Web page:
What the control algorithm does. The control algorithm must make sense of several input signals and react appropriately. The primary input to the controller is the weight- sensing device’s signal. Other inputs can also contribute to the controller’s decision-making process. For instance, an encoder can send a pulse signal that the controller uses to check for the discharge device motor’s rotation. The controller can also use the pulse signal to check system synchronization, which involves synchronizing the weight-sensing device’s weight readings with a screw discharge device’s motor rotation to filter vibration and mechanical noise. The pulse signal can be used to set the screw discharge device’s discharge rate, as well. You can also use a vibration detector to send a signal from a vibratory pan discharge device to the controller to indicate whether the device is vibrating and, if so, the vibration’s amplitude or frequency.
Several proprietary control algorithms have been developed to provide intelligent control for LIW feeders.
In its crudest and most basic form, a LIW feeder control algorithm calculates the change in weight between two samples. The controller uses this change in weight and the time between samples to calculate the feedrate. Then the controller compares this feedrate to the setpoint and changes its signal to the discharge device in direct proportion to the error between the feedrate and setpoint. For instance, if the feedrate is 10 percent lower than the setpoint, the controller increases the signal to the discharge device by 10 percent.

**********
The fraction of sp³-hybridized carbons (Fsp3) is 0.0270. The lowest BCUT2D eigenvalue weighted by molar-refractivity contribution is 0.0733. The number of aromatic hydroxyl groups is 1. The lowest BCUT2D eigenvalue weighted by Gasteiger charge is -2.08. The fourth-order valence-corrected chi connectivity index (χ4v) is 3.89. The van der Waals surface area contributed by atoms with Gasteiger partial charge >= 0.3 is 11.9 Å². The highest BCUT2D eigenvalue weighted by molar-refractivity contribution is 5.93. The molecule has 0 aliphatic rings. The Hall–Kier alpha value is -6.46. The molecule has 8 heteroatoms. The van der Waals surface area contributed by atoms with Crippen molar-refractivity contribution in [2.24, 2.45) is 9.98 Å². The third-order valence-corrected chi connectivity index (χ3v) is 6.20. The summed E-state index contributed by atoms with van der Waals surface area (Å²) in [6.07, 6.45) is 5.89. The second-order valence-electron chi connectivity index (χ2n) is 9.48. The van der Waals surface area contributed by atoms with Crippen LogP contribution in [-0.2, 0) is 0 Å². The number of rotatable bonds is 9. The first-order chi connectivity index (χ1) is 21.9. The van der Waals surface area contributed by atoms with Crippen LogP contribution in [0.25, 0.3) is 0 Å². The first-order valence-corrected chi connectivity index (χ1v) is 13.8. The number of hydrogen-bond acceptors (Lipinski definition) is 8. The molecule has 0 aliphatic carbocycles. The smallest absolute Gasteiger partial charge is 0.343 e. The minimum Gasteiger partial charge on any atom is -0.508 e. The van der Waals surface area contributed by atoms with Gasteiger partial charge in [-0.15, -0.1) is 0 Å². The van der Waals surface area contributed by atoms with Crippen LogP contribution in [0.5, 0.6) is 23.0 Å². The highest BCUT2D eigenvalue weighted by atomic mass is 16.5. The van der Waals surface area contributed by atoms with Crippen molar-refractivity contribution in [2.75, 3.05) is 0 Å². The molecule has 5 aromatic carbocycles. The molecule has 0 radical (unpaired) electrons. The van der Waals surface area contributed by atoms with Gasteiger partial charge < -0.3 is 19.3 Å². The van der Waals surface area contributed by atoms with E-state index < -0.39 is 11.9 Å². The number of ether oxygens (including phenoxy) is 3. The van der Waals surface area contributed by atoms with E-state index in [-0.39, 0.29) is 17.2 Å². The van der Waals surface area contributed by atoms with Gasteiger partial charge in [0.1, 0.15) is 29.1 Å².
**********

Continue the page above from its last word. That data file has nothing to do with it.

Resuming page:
But such a simple algorithm is usually not intelligent enough for LIW feeding applications. Why? Moving and weighing a bulk material while external forces such as vibration affect the feeder present some formidable obstacles to the controller. Determining which signal represents vibration or electronic noise and which represents a true weight change requires complex mathematical and electronic processes. As a result, several proprietary control algorithms have been developed to provide intelligent control for LIW feeders.
Tuning your control algorithm. In some cases, a control algorithm is flexible because its parameters can be modified. This allows the LIW feeder operator or an instrument technician in your plant to adjust the algorithm to suit your application, which is called tuning the algorithm. The operator or technician can use any of several mathematical formulas developed for tuning industry-standard algorithms. However, a LIW feeder algorithm is often so specialized that the person tuning it must have extensive experience in this task.
This problem can be avoided by using a LIW feeder with a self-tuning control algorithm. In this feeder, the algorithm learns your process and adjusts the algorithm’s parameters based on historical information about the process. This eliminates the need for an experienced operator, removing this potential source of errors from the factors affecting your feeder’s performance. PBE
For further reading
Find more information on loss-in-weight and other feeder types in articles listed under “Feeders” in Powder and Bulk Engineering’s comprehensive “Index to articles” (later in this issue and on PBE’s Web site, www. powderbulk.com).
Steve Musser is manager of the Process Industries division of Merrick Industries, 10 Arthur Drive, Lynn Haven, FL 32444; 850/265-3611, fax 850/265-9768, (steve@merrickinc. com). He holds a BS in computer science from Cameron University in Lawton, Okla.